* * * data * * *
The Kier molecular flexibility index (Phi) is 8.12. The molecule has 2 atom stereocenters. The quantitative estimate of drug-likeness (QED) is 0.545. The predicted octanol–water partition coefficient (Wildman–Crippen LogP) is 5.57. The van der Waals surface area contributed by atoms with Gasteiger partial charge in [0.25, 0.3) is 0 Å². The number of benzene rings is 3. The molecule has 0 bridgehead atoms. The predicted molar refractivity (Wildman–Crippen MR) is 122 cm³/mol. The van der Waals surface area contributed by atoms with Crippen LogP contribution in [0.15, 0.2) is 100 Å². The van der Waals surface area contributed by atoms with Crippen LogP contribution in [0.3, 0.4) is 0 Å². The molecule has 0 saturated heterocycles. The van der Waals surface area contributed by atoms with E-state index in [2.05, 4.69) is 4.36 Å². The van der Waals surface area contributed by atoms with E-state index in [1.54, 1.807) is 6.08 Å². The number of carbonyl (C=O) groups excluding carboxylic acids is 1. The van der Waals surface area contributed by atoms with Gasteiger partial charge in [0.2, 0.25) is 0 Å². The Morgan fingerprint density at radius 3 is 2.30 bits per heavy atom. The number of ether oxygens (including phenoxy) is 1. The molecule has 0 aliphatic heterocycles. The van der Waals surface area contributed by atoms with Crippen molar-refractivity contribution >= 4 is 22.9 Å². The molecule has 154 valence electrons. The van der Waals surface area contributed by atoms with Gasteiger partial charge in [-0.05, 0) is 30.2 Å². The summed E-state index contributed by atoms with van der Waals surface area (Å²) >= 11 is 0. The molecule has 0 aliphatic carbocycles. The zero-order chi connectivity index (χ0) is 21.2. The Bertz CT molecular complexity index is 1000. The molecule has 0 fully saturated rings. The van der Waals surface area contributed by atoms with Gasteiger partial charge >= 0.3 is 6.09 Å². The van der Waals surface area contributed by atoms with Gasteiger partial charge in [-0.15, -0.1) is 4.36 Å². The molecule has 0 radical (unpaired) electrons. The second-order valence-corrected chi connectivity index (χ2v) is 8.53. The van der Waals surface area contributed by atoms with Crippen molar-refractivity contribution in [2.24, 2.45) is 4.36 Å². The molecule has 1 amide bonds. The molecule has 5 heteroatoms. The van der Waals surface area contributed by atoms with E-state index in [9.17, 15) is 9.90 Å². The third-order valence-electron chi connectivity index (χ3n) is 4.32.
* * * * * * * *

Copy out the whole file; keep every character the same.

The Kier molecular flexibility index (Phi) is 8.12. The molecule has 2 atom stereocenters. The quantitative estimate of drug-likeness (QED) is 0.545. The predicted octanol–water partition coefficient (Wildman–Crippen LogP) is 5.57. The van der Waals surface area contributed by atoms with Gasteiger partial charge in [0.25, 0.3) is 0 Å². The number of benzene rings is 3. The molecule has 0 bridgehead atoms. The predicted molar refractivity (Wildman–Crippen MR) is 122 cm³/mol. The van der Waals surface area contributed by atoms with Crippen LogP contribution in [0.15, 0.2) is 100 Å². The van der Waals surface area contributed by atoms with Crippen LogP contribution in [0.3, 0.4) is 0 Å². The molecule has 0 saturated heterocycles. The van der Waals surface area contributed by atoms with E-state index in [2.05, 4.69) is 4.36 Å². The van der Waals surface area contributed by atoms with E-state index in [1.54, 1.807) is 6.08 Å². The number of carbonyl (C=O) groups excluding carboxylic acids is 1. The van der Waals surface area contributed by atoms with Gasteiger partial charge in [0.2, 0.25) is 0 Å². The Morgan fingerprint density at radius 3 is 2.30 bits per heavy atom. The number of ether oxygens (including phenoxy) is 1. The molecule has 0 aliphatic heterocycles. The van der Waals surface area contributed by atoms with Crippen molar-refractivity contribution >= 4 is 22.9 Å². The molecule has 154 valence electrons. The van der Waals surface area contributed by atoms with Gasteiger partial charge in [-0.05, 0) is 30.2 Å². The summed E-state index contributed by atoms with van der Waals surface area (Å²) >= 11 is 0. The molecule has 0 aliphatic carbocycles. The zero-order chi connectivity index (χ0) is 21.2. The Bertz CT molecular complexity index is 1000. The molecule has 0 fully saturated rings. The van der Waals surface area contributed by atoms with Gasteiger partial charge >= 0.3 is 6.09 Å². The van der Waals surface area contributed by atoms with Gasteiger partial charge in [-0.15, -0.1) is 4.36 Å². The molecule has 0 radical (unpaired) electrons. The second-order valence-corrected chi connectivity index (χ2v) is 8.53. The van der Waals surface area contributed by atoms with Crippen molar-refractivity contribution in [2.24, 2.45) is 4.36 Å². The molecule has 1 amide bonds. The molecule has 5 heteroatoms. The van der Waals surface area contributed by atoms with E-state index in [9.17, 15) is 9.90 Å². The third-order valence-electron chi connectivity index (χ3n) is 4.32.